Wednesday, 6 June 2012

Happy birthday Sweden!

This post is because it's Sweden's national day today. And because you need to buy Solblot's debut album. And because Lord Bassington-Bassington likes displays of patriotism.


The video is from a small impromptu performance at the album's launch party, by the way. It's very similar to when Solblot last played in Oslo.

8 comments:

  1. I'm also very fond of displays of patriotism, even tough I find myself very much to the left politically.

    Anyway, happy Sveriges nationaldag :)

    Solblot is great by the way. That is what neofolk should be about!

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  2. Patriotism is great as long as it doesn't become jingoism. And as a left-wing patriot you're in great company.

    Yes, Solblot are amazing I think. I love their album, and an interview with them is in the works somewhere, as soon as my secretary can get around to it. He tries to mumble something about "deadlines at work" but I think he's just lazy.

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  3. Where I'm from nationalism and left wing politics most often go hand in hand.

    I have the same problems with deadlines at work lately. That's the effect the month of june and ladies putting their summer clothes has on the mind.

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  4. Yes, nationalism has good sides, but as someone who's obsessed with various religious and ethnic minorities - I tend to like things that don't fit into the plans of social engineers - I'm very aware of its problems.

    Ah, deadlines. Luckily, I don't have to work. I'd claim that it's because I'm a lord, but really, it is because when I try to get a job, people start shouting "What's that dog doing in here? I'm trying to work! Look, it's drooling all over my papers!"

    Imagine - being called a dog! How demeaning!

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  5. I'm most often a bit disgusted with institutionalized nationalism of big countries. However, I have a lot of sympathy for the nationalism of small nations that decide to take control of their destiny. Be it Ireland, Basque country, Catalonia, Scotland... and in my case Québec. Of course each of these nations have a very different situation,but they share a will for emancipation.

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  6. Good point, and I can sympathise with a lot of that (I also have a thing for Welsh nationalism), but I am also wary of how nationalism can end up with a very essentialist understanding of what it means to be a "Welshman" or whatever.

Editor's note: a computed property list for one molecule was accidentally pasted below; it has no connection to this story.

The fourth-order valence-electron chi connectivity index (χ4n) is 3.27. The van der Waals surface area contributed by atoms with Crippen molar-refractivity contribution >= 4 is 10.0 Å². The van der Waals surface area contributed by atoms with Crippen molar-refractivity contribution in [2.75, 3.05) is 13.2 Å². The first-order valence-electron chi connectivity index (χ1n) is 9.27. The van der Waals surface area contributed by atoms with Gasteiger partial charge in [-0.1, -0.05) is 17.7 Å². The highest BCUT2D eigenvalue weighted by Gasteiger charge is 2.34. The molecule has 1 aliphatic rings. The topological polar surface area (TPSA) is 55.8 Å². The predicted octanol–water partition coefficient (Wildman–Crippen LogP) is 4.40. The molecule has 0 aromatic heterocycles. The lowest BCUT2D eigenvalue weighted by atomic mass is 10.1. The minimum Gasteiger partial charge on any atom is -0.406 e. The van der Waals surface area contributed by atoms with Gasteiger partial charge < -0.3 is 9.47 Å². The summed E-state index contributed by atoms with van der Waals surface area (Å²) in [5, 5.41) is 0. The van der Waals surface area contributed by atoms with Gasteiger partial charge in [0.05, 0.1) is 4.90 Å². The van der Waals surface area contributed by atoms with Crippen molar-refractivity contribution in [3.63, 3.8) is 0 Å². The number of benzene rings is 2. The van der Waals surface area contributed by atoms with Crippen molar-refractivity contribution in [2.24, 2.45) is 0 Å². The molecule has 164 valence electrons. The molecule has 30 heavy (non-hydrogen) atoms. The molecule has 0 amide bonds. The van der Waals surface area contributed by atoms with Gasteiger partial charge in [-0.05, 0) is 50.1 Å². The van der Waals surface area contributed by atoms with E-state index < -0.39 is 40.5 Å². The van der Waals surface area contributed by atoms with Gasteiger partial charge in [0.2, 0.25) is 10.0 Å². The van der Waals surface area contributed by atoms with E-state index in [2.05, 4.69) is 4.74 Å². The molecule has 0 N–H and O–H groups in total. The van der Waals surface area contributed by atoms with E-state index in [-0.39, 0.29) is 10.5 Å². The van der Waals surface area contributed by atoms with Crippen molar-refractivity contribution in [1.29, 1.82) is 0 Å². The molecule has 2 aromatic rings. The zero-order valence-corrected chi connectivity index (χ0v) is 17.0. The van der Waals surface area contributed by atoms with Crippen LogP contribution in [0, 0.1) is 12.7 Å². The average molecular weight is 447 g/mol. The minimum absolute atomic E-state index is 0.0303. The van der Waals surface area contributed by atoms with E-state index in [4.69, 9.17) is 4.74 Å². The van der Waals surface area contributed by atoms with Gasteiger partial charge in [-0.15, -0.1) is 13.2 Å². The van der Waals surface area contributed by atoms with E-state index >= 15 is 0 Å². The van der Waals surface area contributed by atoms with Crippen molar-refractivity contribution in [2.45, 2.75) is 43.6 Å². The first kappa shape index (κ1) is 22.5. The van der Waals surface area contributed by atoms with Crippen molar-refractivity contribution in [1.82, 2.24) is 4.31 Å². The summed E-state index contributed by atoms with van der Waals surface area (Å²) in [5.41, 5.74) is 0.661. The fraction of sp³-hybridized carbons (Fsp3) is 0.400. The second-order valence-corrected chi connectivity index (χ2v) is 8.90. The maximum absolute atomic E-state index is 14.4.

I tend to like the American "E pluribus unum" idea better than the German "Gemeinschaft" idea. Citizenship should be about ideals, not blood, in my opinion.

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  7. Exact, it's also exactly what I think. What defines a society is it's ideals, it's goals, moral values etc. But most of all it's language, it's culture, writers, musicians, artists etc. We often use the term "an inclusive society" here when talking about the project of independence.

    Unfortunately I don't think I will live to see the day my nation is a country (although it almost happened in 1995). But it doesn't mean that because something is difficult or almost impossible that it is not a legitimate cause.

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  8. Sorry about the late reply!

    Yes, any society worth living in has to be inclusive, I think. While I have a hard time swallowing the notion that "diversity" is automatically a plus, any civilized nation has to accept the fact that people pray to different gods (or none at all), have different sexual preferences and skin colours and so on. This isn't a problem, as long as they can unite on some common principles, such as a US-style notion of citizenship or a German-style "Leitkultur".

    I know virtually nothing about Canadian history and society, so I won't even try to bring something remotely insightful to the discussion about Quebecquois independence...

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